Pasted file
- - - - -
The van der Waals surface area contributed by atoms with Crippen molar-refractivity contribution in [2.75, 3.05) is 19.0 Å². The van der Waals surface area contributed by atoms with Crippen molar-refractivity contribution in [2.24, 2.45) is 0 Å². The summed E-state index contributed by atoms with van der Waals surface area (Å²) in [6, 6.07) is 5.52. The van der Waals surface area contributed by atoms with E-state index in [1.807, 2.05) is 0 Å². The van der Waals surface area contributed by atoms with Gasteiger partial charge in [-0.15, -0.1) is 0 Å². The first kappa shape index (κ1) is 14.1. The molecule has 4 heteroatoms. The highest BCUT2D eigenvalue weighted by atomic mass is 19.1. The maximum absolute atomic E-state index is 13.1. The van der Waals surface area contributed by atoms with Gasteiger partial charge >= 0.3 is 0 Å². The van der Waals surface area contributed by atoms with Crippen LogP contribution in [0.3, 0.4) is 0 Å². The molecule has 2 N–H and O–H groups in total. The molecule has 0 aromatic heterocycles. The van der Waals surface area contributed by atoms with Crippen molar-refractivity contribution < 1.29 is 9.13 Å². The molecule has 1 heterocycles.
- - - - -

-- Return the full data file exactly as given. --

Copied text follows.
The van der Waals surface area contributed by atoms with Crippen molar-refractivity contribution in [2.75, 3.05) is 19.0 Å². The van der Waals surface area contributed by atoms with Crippen molar-refractivity contribution in [2.24, 2.45) is 0 Å². The summed E-state index contributed by atoms with van der Waals surface area (Å²) in [6, 6.07) is 5.52. The van der Waals surface area contributed by atoms with E-state index in [1.807, 2.05) is 0 Å². The van der Waals surface area contributed by atoms with Gasteiger partial charge in [-0.15, -0.1) is 0 Å². The first kappa shape index (κ1) is 14.1. The molecule has 4 heteroatoms. The highest BCUT2D eigenvalue weighted by atomic mass is 19.1. The maximum absolute atomic E-state index is 13.1. The van der Waals surface area contributed by atoms with Gasteiger partial charge >= 0.3 is 0 Å². The van der Waals surface area contributed by atoms with Crippen LogP contribution in [0.3, 0.4) is 0 Å². The molecule has 2 N–H and O–H groups in total. The molecule has 0 aromatic heterocycles. The van der Waals surface area contributed by atoms with Crippen molar-refractivity contribution < 1.29 is 9.13 Å². The molecule has 1 heterocycles.